Btw, I recently got a Thomson TO-7 where the cassettes contain both data and audio. For example, you can hear classical music while the data is loading. Or get a nicely human-narrated description of what’s happening on the screen, perhaps while you’re messing with the built-in light pen. I wonder what would’ve happened if Mel Croucher would’ve worked with this machine..

Spectrum Babez (But no Men?)

April 11, 2011

Pixel art is usually thought of as a manual labour, just like chip music. Every byte set by hand, except for rudimentary copy functions. If you only use keyboard or joystick that’s also a plus. Personally, I like conversions aswell. They tend to reveal nice artifacts that manual labour often wants to hide. And what’s better to convert than hot humans? Porn -> big pixels is just as popular as pop-music -> big waveforms. Computer-generated text art pretty much started with porn.

So here are some female babes in Spectrum vision by Max Capacity and Prosthetic Knowledge. These are all conversions, afaik. Obviously, there are no losses in these translations. They have either opened up images to more interpretations, or locked them into a new state of excellence. Translation is for winners!

If you crave more low-res-xx you can check Otro’s cover art for Kittenrock’s Pornochip compilation is N.I.C.E! There’s Goa Brudbilder – the interlaced PETSCII madness by Role Model and me (C64). Of course, there’s always girls.c64.org, but for the real C64-porn go for JSL’s porn packs. It’s animated PETSCII, and it’s like it was made by a drooling 13-year-old.

Ok, but what about the men? Where are all the naked hunks in low-res? Are they all busy fighting dragons in Vallejo-remakes and riding with a sword into the sun set? Calling all low-res hot boys!

Max Capacity – Love Maniacs

Max Capacity – Totally Awesome

Prosthetic Knowledge – Outside of Screen (originally by nam)

Prosthetic Knowledge – Untitled 1 -2011 (original by C. Kirk)

Passionately fucking the scene: Skrju

May 20, 2010

Skrju is a (Russian?) demogroup founded in 2001, still releasing brain-smashing ZX Spectrum demos unlike any other demogroup I’ve seen. Their demos are usually noisy and greyscale, sad and dark. Pleasently uncomfortable. Let’s get sucked into their world with Fuckyouscene (2003).

It makes me think of Alih’s C64-demo Fuck the Scene, which is another kind of alternative to the demoscene aesthetics with its fucky appearance but complex code. But to me Skrju’s works are more consistent, and is definitely not only a rebellion against the scene. Check their 20-second invitro for Chaos Construction 2004, which they made in 2005 (!).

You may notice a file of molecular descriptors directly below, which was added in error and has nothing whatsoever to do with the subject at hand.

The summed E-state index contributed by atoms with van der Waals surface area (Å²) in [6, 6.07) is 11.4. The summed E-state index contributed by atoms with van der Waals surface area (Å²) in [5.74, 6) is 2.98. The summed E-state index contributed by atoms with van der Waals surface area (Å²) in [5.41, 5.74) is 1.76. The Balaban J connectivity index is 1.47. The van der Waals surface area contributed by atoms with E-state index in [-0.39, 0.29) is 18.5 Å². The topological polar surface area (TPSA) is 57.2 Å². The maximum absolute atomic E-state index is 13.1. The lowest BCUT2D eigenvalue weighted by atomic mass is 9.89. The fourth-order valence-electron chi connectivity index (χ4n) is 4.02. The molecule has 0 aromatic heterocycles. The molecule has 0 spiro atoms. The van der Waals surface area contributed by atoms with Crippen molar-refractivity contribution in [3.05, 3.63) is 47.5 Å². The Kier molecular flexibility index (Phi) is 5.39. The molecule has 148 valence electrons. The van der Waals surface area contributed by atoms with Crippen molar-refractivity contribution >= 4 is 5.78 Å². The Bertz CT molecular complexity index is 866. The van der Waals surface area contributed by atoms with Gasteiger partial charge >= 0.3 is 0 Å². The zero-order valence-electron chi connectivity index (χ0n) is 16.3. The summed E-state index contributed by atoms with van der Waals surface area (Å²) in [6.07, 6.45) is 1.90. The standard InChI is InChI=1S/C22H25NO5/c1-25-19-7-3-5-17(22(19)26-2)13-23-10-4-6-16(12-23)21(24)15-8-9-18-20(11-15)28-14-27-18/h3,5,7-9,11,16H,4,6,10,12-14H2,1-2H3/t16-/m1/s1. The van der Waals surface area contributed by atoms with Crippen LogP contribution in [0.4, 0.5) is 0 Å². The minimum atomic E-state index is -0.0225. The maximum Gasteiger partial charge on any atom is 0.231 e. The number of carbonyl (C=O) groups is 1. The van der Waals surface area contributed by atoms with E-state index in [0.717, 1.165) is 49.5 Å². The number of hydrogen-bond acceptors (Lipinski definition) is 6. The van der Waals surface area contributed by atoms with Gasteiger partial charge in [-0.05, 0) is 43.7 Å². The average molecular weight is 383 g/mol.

You have to give credit to a group that works primarily with greyscale ZX Spectrum, right? At first, they used colours and a more demoscene-ish aesthetics. Lovemaker (youtube) is a teenage angst poetry trash demo which according to their website was inspired by Fairlight’s Drop the Basics and its childish graphics. For Summermilk (youtube) they mention a Replay-demo (with a classic Radix/Loonie song) as inspiration. After this they started establishing their greyscale-style with Why (2003).

After that they released their Fuckthescene-demo, which I think appears a bit different in the light of their past productions. It’s not just an outside thrashing of the scene without consideration of its traditions. They are not just “making some glitches” but building on the demoscene ‘canon’ (see the end here). Atleast that’s the way I see it. The excellent demo Mother (youtube) is perhaps a bit of an anti-demo, but then Ussr2185 (youtube) features plenty of rotating cubes. Had it used more pixels, colours, and sounds, it could’ve been a quite typical PC-demo, right? Here’s Idiot from 2004.

This demo makes me think of the PC-demo _ by $, which caused quite a discussion in the scene about what a demo is supposed to be. Shanethewolf finally said “let’s give up what once was a target of the demoscene.. high quality real-time multimedia.” Although Skrju are perhaps more traditional than $ in some ways, there are also some similar tendencies in the comments of Skrju-demos at Pouet. Perhaps it’s because they undermine a technodeterministic definition of demos, where demos can be anything as long as they obide by certain technical details (filesize and format, platform, etc). This is proving to be a problem in demoscene-archives such as CSDb, where it has to be discussed what constutites a ‘scene release’. Why is Jeff Minter’s Horses a scene release, for example? This also applies to the chipscene in many ways.